Qualify your customers....

Real Estate Agent with Real Living Real Estate Solutions


Why does the prospect of qualifying a buyer sound so uncomfortable?  Over the past 5 years, our involvement with regards to qualifying has been discouraged by lenders because they had programs that were so diverse that only a mortgage professional should get involved... So looking back...that didn't turn out so well? At least not so well for the 2 million folks marching toward foreclosure... As more money flowed into the secondary mortgage market, it wasn't about qualifying at all... It was about getting the deal done...  Everyone is partially to blame, the buyer's, the seller's, the agents, and the mortgage brokers.   I am generally very optimistic, and I can't speak for anyone else, but this was my first trip to the woodshed and the result took me by surprise. 

Knowing what I know now, I need to discuss with my customers how they plan on paying for their new home.   The 29% and 43% is a good start followed by credit scores and what is the definition of provable income... Extenuating circumstance needs to become the exception not the rule, and understanding the customer finances isn't just the mortgage broker's job. So now as the pendulum swings back to the right, it's not enough for your customer to say they can afford it... you actually have to prove it... The overall problem is that good times perpetuate bad habits... Letting someone else qualify your customer is one of them. 

 I'm reminded of a story my mother and father-in-law tell: 50 years ago, a real estate agent helped them buy a 3 family home because he showed them how they could afford the home based on my father-in- laws income... to this day, they remember the real estate agents name but neither could tell you the name of the banker?  If you're in it for the long run, nothing is more important than being remembered...especially when you make a difference!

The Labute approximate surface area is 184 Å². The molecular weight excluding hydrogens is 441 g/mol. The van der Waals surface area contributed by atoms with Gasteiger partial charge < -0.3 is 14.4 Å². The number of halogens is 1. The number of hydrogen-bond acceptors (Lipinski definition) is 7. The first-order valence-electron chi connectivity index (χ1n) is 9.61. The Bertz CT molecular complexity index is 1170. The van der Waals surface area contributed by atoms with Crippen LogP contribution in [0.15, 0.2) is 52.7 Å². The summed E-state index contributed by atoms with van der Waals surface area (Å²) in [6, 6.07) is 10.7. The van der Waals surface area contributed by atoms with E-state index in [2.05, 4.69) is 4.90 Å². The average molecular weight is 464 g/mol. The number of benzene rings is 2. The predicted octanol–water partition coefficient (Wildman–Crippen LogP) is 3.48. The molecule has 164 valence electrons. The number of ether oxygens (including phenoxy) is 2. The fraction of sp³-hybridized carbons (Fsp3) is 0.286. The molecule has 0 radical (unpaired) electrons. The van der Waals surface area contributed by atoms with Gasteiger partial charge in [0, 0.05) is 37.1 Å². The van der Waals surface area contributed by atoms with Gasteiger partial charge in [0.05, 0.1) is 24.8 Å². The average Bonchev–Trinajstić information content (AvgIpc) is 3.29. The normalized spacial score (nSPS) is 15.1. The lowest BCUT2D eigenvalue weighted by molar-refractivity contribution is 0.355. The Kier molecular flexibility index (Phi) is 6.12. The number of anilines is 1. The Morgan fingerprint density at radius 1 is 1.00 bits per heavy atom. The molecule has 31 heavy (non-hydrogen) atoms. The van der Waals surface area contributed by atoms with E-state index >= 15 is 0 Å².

Tuesdays with Tony


Comments (4)

Michael (Mike) Elliott
Nottingham Real Estate Group - Hamilton, NJ
I let my trusted lender do all the financial stuff. i dont wish to know about alimony, child support, their past stuff.
Apr 02, 2008 12:57 AM
Lenn Harley
Lenn Harley, Homefinders.com, MD & VA Homes and Real Estate - Leesburg, VA
Real Estate Broker - Virginia & Maryland

One of my agents remarked once.  Let Lenn talk to them.  She'll know how much money their Greatgrandfather made before he gets tot he corner.

I know my buyer's finances.  It's part of my job.  I don't remember real estate school telling us "don't ask about financing".  They did, however, teach basic qualifying.  That might be a clue to agents that you need to know if your buyers are qualified. 

For listing agent, they also need to know if buyers for their listings are qualified.  I wouldn't look at an offer to buy without a financial sheet.


Apr 02, 2008 01:03 AM
Pam Joffe
Solaris Realty - Tampa, FL
Qualifing the customer is so important especially with the market becoming tighter and tighter. We don't won't to show customers homes that they can't afford.
Apr 02, 2008 02:27 AM
Douglas Garbe
Real Living Real Estate Solutions - Orlando, FL
Real Living Real Estate Solutions

Tony- it is refreshing to see such candor in admitting our role in the crisis that is playing itself out.  I myself have been both shocked and amused by the number of anti-Realtor websites that have sprung up (Evil Realtors Suck, Rate your Agents, and my favorite RealTurds). 

It boils down to this:  a lot of people have lost faith in our service.  People are now going to auctions so that they do not have to deal with Realtors at all.

When I now talk to potential clients I can feel the tension.  The unspoken message seems to be, 'you are probably going to try and put me in a house I can't afford.' 

That, as a green Realtor, is not my goal.  I actually want to help both the environment and my customers.  I have a fairly plausible way to combat the negativity.  For the most part, once my website and my blogs have been visited by them....and I have established some 'street cred.'....then we are back to pleasantries.

I think the story you shared about your mother and your father in law is brilliant!  The solution to the problem we are facing is in that story: The agent they dealt with treated them with respect and helped them manage their money to the best of their abilities. 

And he educated them.  That is what people remember (which is why you remember his name, I bet).

Awesome post.

Apr 02, 2008 04:46 AM